Niklas R (appspot)
niklasro at gmail.com
Thu Mar 25 14:24:09 PDT 2010
Thank you all. I shall try it for basic project: illustrate newtonian
mechanics (Newton law 1). Ie. does it ever halt or to a(n approx.
limit) only. (id: Dac saunders)
2010/3/25 Craig Berry <cdberry at gmail.com>:
> If you want to give a collision more "kick", it's fairly easy to
> script the collided-with object to apply a force to the colliding
> object. I've used this to make a trampoline, for example; it detects
> a collision with an avatar, and pushes that avatar upward.
> On Thu, Mar 25, 2010 at 09:49, AnnMarie at SLFBI.com <AnnMarie at slfbi.com> wrote:
>> Bouncing is enabled by setting the falling object to Physical. That
>> invokes the physics engine.
>> The amount of bounce depends on how far it is dropped, its mass, any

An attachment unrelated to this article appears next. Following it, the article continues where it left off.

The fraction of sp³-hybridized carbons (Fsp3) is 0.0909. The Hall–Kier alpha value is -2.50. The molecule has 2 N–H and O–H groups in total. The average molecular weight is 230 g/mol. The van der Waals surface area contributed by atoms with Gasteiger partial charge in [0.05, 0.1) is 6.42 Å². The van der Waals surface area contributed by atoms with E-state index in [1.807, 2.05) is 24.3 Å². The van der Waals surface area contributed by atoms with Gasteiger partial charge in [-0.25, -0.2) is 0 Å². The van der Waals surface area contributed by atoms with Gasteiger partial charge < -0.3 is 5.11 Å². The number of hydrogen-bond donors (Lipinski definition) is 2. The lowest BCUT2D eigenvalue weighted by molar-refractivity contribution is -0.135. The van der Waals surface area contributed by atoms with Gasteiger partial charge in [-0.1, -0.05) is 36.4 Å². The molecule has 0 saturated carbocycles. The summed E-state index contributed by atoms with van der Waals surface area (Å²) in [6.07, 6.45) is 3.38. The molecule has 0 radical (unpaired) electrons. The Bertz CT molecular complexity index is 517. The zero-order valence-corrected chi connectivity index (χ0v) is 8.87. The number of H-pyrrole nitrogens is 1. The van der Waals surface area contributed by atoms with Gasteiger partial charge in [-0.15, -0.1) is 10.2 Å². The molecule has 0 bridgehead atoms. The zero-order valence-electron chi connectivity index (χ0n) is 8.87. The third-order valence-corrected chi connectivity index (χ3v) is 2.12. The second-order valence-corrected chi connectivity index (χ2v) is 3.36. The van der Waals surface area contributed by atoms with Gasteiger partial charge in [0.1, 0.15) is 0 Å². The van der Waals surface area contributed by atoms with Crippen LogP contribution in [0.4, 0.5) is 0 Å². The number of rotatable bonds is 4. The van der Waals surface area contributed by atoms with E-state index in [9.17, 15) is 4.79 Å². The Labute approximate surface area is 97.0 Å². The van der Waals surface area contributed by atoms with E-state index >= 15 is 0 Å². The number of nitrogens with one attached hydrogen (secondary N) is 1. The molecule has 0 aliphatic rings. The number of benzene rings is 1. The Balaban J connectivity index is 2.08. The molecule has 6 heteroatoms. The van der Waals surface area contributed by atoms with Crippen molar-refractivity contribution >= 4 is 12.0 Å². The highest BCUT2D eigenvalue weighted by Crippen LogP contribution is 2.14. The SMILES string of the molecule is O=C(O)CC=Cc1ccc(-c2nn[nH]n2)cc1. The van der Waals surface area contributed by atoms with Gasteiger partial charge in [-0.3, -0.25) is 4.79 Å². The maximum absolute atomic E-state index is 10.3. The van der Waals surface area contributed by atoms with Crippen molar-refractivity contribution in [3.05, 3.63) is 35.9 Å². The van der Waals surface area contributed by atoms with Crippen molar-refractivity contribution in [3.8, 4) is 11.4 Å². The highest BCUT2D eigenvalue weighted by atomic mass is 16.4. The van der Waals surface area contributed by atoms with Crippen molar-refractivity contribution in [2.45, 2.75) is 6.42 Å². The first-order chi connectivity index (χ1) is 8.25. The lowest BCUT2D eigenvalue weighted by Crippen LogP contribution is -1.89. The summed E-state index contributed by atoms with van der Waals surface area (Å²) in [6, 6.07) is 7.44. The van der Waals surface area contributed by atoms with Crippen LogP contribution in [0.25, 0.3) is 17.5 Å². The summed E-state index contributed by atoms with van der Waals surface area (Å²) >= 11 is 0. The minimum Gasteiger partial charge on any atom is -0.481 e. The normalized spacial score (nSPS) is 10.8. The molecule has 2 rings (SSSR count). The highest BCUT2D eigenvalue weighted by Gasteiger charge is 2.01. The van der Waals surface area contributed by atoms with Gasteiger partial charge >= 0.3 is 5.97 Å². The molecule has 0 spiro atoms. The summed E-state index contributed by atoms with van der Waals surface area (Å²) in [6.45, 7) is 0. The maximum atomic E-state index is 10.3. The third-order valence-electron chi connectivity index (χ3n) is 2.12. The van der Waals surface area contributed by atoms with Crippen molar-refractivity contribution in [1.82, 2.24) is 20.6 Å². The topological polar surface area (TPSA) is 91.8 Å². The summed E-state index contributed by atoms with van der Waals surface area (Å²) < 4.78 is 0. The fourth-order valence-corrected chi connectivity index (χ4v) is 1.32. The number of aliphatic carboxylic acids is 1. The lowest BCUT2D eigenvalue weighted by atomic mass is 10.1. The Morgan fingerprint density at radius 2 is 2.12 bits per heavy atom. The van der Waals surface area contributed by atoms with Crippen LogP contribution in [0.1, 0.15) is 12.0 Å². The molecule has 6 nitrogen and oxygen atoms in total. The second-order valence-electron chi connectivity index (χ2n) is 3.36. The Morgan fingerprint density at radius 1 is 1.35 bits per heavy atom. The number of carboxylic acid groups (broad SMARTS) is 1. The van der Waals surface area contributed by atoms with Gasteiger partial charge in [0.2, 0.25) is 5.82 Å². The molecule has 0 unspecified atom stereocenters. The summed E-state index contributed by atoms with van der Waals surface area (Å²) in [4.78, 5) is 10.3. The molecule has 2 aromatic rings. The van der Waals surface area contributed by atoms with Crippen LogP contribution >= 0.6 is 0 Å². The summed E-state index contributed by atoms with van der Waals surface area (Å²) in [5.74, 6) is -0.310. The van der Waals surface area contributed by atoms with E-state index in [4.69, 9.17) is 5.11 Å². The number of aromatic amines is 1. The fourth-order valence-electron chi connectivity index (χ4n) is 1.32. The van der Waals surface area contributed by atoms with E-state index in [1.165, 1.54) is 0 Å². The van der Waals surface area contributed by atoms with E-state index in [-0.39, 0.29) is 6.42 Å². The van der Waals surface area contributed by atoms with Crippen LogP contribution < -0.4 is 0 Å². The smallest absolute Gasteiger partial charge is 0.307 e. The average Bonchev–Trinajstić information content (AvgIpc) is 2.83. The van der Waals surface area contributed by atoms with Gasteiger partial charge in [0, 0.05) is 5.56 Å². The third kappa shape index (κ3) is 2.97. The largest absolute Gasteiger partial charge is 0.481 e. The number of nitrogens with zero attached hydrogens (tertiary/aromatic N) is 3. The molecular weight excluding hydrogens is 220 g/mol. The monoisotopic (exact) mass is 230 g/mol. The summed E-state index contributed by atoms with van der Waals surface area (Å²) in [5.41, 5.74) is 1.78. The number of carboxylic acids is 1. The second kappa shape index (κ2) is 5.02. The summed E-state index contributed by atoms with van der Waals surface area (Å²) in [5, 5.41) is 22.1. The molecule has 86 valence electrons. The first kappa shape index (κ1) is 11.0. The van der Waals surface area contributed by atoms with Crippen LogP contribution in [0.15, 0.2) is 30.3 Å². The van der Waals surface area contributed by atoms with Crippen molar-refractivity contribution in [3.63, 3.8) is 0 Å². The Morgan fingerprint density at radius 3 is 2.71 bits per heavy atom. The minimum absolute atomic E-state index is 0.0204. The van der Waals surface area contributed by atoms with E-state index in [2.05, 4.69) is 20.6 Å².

>> impulse or force applied, the material the ball and the material the
>> bounce surface is made of.
>> There are no predictable numbers on response so empirical engineering is
>> required. Response level is not consistent.
>> Since it is easy to lose physical objects I recommend you make copies
>> then set them to Temporary so they self destruct after 1 to 2 minutes
>> when they get lost.
>> Physical objects use considerable resources so the number has to be limited.
>> The physical attributes discontinue a few seconds after the object has
>> settled at ground level.
>> If the object is unable to get to ground level the physics engine will
>> continue running which can add lag and increase time dilution.
>> AnnMarie Otoole
>> On 3/25/2010 8:52 AM, Niklasro(.appspot) wrote:
>>> Hello kindly point or inform if you know how to implement bouncing
>>> object eg ball bounces in depth and up. Like dropping (a tennisball or
>>> a hackysack/plaything) or falling down (a ladder) with elastic or
>>> ineltstic collision that generates a bounce
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> Craig Berry - http://www.cine.net/~cberry/
> "Lots of things in the universe don’t solve any problems, and
> nevertheless exist." -- Sean Carroll
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